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Effective Education for All

Implementing Positive Behavior Support in Early Childhood Through High School


Edited By Chun Zhang, Carlos McCray and Su-Je Cho

Effective Education for All deals with cultural-linguistic diversity and how to work in classrooms with culturally and linguistically diverse (CLD) students. It is essential reading for teachers, administrators, parents of CLD students, and policy makers if we are to continue to see progress and success from our graduates. This book is both practical and helpful for educators and their schools in offering Positive Behavior Support (PBS), illustrating key steps in understanding the problem and research on cultural-linguistic diversity. The authors offer resources to help educators and their families to understand the failures and successes with these students within the context of their particular schools and communities. What works with one group and age cohort may change as students develop within local and regional contexts.
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5. Culturally Relevant Positive Behavioral Interventions and Supports for Promoting School Success of Young Children with Problem Behavior from Culturally and Linguistically Diverse Backgrounds



Effective interventions for children ages birth to five years are essential to promote their healthy social-emotional development, which is critical for overall health, well-being, and success in school and life. There is growing evidence that early childhood social-emotional development or mental health is associated with positive outcomes for young children with problem behavior (Fox & Hemmeter, 2009). However, despite teachers’ efforts to prevent problems using appropriate guidance procedures and social-emotional skill instruction, a small portion of children in early childhood settings continue to exhibit persistent problem behavior (Brauner & Stephens, 2006). These children have difficulty following teacher directions, engaging in classroom routines and activities, and interacting positively with peers. Although they require intensive individualized interventions, many of these children’s needs are unmet due to insufficient support within the early childhood programs (Blair, Fox, & Lentini, 2010; Hoover, Kubicek, Rosenberg, Zundel, & Rosenberg, 2012). It is well documented in the literature that young children with problem behavior are unlikely to outgrow their problems (Whitehurst & Fischel, 1994), not being able to acquire school readiness skills that will be fundamental to their success in school. The literature indicates that most preschool children who have ← 85 | 86 → externalizing problem behaviors will continue to have problems during their school years (Campbell, 1995; Lavigne et al., 2001).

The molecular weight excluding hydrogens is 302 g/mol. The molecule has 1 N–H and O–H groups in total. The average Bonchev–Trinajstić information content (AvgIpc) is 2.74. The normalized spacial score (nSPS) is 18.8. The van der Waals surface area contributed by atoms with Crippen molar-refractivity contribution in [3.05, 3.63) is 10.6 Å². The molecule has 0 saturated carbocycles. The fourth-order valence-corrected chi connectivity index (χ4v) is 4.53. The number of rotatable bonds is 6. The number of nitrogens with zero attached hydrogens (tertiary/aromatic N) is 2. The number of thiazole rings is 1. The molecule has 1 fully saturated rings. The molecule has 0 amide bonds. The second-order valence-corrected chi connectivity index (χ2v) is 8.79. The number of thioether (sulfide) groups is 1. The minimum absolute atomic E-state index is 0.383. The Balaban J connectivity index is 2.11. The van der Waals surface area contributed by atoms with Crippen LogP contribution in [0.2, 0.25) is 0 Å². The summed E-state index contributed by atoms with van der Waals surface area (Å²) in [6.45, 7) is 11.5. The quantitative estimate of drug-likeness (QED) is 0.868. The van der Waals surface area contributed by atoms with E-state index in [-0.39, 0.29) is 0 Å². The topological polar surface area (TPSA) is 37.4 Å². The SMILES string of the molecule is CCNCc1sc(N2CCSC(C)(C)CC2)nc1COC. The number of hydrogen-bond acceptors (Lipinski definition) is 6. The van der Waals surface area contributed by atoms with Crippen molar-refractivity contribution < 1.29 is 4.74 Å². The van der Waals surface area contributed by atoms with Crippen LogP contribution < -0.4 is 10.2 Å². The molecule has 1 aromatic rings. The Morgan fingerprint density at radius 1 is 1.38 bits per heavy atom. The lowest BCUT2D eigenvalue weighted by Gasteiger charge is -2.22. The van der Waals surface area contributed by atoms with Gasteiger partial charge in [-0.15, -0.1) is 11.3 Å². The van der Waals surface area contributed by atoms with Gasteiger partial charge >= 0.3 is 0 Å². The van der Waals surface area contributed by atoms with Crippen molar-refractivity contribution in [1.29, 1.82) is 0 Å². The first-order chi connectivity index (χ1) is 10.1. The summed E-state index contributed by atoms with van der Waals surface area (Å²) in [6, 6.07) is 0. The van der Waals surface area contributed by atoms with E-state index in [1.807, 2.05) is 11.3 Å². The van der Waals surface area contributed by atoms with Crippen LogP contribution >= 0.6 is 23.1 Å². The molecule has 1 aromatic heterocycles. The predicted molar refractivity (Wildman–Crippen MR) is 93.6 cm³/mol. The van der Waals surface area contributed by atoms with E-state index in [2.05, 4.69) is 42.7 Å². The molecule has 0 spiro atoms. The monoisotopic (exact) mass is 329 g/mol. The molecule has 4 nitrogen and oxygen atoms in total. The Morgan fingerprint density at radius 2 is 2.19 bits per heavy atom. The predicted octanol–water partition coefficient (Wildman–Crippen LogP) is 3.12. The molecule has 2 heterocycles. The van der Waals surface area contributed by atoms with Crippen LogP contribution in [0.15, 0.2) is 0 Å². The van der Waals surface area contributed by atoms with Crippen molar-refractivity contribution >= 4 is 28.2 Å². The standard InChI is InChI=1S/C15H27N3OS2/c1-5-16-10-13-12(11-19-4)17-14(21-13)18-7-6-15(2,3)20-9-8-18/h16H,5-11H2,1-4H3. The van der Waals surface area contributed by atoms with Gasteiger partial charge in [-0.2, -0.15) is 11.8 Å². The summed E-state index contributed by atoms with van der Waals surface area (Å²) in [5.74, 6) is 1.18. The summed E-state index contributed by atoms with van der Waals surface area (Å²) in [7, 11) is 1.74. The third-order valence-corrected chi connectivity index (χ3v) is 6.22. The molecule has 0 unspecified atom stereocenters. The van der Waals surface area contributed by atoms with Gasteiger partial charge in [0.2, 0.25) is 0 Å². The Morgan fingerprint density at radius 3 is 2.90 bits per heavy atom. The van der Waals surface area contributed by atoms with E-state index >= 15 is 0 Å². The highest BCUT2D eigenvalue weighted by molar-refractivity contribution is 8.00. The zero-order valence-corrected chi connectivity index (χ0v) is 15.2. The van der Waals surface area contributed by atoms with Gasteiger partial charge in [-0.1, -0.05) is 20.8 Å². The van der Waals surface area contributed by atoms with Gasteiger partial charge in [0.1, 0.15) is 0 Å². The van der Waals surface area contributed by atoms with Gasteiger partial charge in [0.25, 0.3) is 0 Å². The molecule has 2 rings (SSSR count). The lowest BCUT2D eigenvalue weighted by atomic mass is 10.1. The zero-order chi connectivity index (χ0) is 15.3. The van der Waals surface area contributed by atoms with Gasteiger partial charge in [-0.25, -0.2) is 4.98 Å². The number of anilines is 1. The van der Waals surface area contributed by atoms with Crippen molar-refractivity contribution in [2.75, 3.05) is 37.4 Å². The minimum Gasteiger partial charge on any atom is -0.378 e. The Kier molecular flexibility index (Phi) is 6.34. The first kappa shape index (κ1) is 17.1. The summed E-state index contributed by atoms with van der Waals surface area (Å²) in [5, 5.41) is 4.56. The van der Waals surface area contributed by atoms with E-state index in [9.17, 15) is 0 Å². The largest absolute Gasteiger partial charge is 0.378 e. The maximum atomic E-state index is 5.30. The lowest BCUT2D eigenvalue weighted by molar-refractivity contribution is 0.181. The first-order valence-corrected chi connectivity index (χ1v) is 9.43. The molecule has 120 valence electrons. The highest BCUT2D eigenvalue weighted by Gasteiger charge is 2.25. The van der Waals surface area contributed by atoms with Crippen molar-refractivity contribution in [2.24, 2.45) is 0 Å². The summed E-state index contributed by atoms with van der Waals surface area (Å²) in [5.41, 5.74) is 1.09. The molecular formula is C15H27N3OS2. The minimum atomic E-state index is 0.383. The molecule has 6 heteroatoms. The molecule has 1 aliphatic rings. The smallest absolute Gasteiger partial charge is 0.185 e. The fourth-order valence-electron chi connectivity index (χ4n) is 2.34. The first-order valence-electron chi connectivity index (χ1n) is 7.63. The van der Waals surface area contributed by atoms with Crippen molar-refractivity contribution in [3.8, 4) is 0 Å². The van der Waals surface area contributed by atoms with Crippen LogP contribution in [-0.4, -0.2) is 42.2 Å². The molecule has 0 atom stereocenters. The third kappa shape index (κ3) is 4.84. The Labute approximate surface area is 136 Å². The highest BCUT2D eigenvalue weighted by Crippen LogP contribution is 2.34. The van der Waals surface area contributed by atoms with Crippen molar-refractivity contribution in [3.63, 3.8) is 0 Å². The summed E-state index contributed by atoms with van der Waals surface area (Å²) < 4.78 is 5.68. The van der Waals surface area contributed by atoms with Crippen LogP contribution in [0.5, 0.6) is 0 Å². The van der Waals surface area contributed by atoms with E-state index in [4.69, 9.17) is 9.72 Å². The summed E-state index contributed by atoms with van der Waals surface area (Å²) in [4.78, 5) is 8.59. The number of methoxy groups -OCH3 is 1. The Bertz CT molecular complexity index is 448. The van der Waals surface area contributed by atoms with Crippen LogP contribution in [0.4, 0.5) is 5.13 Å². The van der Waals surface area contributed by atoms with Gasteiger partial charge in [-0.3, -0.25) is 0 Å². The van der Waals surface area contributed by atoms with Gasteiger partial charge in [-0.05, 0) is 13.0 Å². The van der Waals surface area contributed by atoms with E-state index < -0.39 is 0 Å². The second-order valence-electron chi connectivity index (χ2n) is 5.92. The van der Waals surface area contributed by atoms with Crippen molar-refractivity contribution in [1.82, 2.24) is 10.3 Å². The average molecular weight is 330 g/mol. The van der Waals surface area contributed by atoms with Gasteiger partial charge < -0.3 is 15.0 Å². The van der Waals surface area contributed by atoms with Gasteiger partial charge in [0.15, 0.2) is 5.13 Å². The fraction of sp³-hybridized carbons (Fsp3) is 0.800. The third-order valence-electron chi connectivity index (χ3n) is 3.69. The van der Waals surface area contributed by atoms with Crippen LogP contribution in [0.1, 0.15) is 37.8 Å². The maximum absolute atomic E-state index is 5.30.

Educators in early childhood settings are working with increasing numbers of children from minority and non-English-speaking homes. Nearly half of the country’s children under...

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